I played pretty well. I have been struggling with a groin injury and had not played since returning from Hilton Head Island. I just wanted to take it easy as it was still kind of sore. The injury is on the left side, so it was difficult to finish on my left side with a balanced finished. After a few holes though, I warmed up and it was hardly noticeable.

After posting a triple bogey on the first, I settled down and played pretty well for my standards. I am a bogey golfer right now, but I feel I can improve my distance if I can get rid of my loop. There are so many moving parts, that I know I am sacrificing a lot of distance off the tee and from the fairways.

The first video is of my tee shot on a par 3 with a 7-iron. I Came up about ten feet short of the green. Again, I feel like I am not getting the most out of my clubs because of the loop. The second and third videos are with my driver. I hooked both of them. I do have footage of a drive that was perfect and the loop was barely noticeable but I can not post it due to the fact that Marc likes to do commentary, and sometimes said commentary is filled with colorful language if you know what I mean.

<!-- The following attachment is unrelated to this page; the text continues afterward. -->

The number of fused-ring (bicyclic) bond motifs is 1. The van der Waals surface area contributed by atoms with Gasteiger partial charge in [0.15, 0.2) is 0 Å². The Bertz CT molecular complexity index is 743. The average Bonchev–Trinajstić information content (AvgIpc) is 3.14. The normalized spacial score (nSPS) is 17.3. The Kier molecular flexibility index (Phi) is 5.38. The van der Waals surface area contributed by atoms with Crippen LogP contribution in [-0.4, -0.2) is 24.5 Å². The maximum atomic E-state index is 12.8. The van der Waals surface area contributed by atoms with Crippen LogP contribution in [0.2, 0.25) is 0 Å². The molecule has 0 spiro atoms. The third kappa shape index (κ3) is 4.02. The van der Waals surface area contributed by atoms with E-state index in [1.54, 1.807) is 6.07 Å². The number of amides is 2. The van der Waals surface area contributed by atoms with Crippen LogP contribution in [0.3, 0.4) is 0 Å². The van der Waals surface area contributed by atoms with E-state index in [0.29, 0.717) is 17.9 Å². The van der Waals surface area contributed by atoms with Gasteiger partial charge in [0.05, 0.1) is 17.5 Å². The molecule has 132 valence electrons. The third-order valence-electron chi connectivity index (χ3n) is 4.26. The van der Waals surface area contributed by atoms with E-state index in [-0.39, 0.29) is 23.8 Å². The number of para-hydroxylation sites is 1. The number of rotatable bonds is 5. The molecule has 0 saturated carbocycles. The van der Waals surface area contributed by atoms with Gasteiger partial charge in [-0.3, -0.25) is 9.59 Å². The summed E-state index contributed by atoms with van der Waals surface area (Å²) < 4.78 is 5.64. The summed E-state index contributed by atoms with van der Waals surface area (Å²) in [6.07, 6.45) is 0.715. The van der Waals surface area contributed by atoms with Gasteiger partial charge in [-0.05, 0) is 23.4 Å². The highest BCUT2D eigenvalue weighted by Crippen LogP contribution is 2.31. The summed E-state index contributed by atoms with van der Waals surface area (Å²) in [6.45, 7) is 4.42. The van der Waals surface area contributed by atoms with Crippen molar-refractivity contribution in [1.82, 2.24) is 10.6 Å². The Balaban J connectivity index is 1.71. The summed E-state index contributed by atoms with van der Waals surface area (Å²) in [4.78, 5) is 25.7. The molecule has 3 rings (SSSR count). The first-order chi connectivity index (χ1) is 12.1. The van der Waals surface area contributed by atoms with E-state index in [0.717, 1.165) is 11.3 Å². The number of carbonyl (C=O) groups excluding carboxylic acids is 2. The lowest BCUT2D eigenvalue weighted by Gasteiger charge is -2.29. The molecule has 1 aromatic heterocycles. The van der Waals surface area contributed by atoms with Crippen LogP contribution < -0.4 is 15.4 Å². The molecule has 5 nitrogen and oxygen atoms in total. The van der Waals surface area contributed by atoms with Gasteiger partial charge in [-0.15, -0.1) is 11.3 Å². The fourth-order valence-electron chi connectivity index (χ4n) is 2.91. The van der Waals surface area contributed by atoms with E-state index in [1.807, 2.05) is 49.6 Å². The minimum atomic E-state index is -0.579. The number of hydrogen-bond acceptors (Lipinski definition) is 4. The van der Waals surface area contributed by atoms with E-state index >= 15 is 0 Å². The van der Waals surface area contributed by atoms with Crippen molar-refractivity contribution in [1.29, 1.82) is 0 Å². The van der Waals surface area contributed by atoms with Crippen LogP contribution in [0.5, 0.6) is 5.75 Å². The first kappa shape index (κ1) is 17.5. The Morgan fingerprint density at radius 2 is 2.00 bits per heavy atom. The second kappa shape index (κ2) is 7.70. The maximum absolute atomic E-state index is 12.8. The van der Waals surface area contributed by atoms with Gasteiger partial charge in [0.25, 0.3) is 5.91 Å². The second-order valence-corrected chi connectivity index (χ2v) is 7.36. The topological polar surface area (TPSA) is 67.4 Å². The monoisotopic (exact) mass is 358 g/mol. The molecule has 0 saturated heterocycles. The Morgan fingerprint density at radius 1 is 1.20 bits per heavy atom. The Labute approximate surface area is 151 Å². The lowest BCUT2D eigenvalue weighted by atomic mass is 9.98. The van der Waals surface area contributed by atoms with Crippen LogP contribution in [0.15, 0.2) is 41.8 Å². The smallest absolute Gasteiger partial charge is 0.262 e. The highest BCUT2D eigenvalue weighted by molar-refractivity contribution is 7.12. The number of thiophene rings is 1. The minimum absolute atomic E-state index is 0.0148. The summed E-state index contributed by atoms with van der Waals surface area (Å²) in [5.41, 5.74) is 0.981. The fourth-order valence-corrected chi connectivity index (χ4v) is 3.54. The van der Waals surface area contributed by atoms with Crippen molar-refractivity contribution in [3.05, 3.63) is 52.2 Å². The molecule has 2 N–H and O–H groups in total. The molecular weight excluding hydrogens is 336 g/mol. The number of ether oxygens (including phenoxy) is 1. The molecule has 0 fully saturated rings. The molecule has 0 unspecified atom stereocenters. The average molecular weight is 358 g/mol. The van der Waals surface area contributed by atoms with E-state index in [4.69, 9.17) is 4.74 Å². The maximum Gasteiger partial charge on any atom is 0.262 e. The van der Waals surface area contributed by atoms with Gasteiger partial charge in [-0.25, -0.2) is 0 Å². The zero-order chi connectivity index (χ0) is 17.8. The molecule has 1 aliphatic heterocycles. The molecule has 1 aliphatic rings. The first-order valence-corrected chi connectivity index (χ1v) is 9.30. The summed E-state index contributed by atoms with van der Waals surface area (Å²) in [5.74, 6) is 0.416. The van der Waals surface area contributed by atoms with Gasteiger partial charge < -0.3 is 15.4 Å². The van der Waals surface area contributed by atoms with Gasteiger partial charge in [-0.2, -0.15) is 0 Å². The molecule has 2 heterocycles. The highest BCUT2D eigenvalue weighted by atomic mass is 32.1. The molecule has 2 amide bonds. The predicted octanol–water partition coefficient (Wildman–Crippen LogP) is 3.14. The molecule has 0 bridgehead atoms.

I actually drove the ball well hitting 10 of 14 fairways. We just happened to catch the my worst swings. Isn't that always the way. Whenever you do something good, no one is around to see it. With my luck I will probably get my first hole in one when I am out on the course by myself.

I need to work on my greens in regulation. My best rounds have been when I hit a lot of greens. I am mostly shooting in the 80's now, and when I shoot in the low 80's, it is due to the fact that I am putting for birdie instead of trying to save par with an up and down. I know this aspect of my game will improve if I rid my swing of the loop.

So here it is. What's the fix? I need to change it so that I can take my game to the next level. My goal at the beginning of 2010 was to break 80 and get down to a 12 on the handicap index. To date, my best round is an 81 and I currently have a 13.3 handicap down from 17.0 at the beginning of the year. I still have some work to do.